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Hashimoto’s Disease and Thyroid Hormone Treatment

Hashimoto’s Disease and Thyroid Hormone Treatment

Hashimoto’s Thyroiditis is the most common thyroid disease in the United States.  It is an inherited disease that is about 7 times more common in women than men.  It is characterized by the production of immune cells and autoantibodies by the body’s immune system, which can damage thyroid cells and compromise their ability to make thyroid hormone resulting in hypothyroidism.  The thyroid gland may also enlarge in some patients, forming a goiter and nodules.

Many patients with Hashimoto’s disease may have no symptoms for many years and the diagnosis is made incidentally when an enlarge thyroid gland or abnormal blood tests are discovered as part of a routine examination.  However, patients with Hashimoto’s disease who develop hypothyroidism are likely to do develop symptoms:  fatigue; forgetfulness; dry skin; brittle hair and nails; constipation; sore muscles; weight gain; menstrual irregularities.

A physician experienced in the diagnosis and treatment of thyroid disease can detect a goiter by performing a physical examination and can recognize hypothyroidism by identifying characteristic symptoms and doing the appropriate laboratory tests.  These tests include measurement of thyroid function and antithyroid antibodies.  TSH, produced by the pituitary gland is the most accurate indication of thyroid function.  It will rise dramatically even before the levels of thyroid hormone (T4 and T3) circulating in the body become low in someone with impending hypothyroidism.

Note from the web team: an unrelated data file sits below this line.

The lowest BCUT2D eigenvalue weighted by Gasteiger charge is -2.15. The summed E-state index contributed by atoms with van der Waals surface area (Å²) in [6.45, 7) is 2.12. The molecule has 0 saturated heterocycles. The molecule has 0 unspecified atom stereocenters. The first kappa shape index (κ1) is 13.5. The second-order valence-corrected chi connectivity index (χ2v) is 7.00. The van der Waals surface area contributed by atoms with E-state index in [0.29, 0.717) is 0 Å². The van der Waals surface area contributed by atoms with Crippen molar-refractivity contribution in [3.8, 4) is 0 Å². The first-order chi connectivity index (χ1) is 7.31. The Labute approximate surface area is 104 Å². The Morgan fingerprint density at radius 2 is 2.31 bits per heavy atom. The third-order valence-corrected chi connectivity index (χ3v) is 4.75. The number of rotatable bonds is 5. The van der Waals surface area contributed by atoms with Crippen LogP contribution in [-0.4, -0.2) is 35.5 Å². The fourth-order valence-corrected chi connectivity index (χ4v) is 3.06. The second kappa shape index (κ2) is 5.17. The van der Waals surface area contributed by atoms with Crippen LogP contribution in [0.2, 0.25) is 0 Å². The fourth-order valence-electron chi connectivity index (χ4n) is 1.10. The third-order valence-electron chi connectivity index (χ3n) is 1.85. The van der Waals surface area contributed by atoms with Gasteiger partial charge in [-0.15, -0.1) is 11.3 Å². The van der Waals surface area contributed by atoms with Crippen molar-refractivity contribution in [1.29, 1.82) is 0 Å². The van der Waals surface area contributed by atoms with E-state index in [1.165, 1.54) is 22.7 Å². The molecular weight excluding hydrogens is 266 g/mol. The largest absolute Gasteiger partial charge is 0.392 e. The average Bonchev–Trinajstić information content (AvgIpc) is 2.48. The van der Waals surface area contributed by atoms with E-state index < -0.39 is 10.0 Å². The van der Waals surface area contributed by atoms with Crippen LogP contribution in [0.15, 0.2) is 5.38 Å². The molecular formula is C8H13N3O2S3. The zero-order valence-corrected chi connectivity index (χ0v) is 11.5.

Patients with hypothyroidism must take a pill containing thyroid hormone every day to replace the thyroid hormone they lack.  Synthetic T4, called levothyroxine, is exactly the same as the T4 made by the body.  Some patients may also require T3 therapy, which is another thyroid hormone that circulates in our bodies.  This can be achieved by adding liothyronine or by taking Armour Thyroid, which has T4 and T3 in it.  It is important that your physician base appropriate treatment not only on blood tests, but on symptoms due to the broad normal range of thyroid levels.

Thyroid Specialists Wellington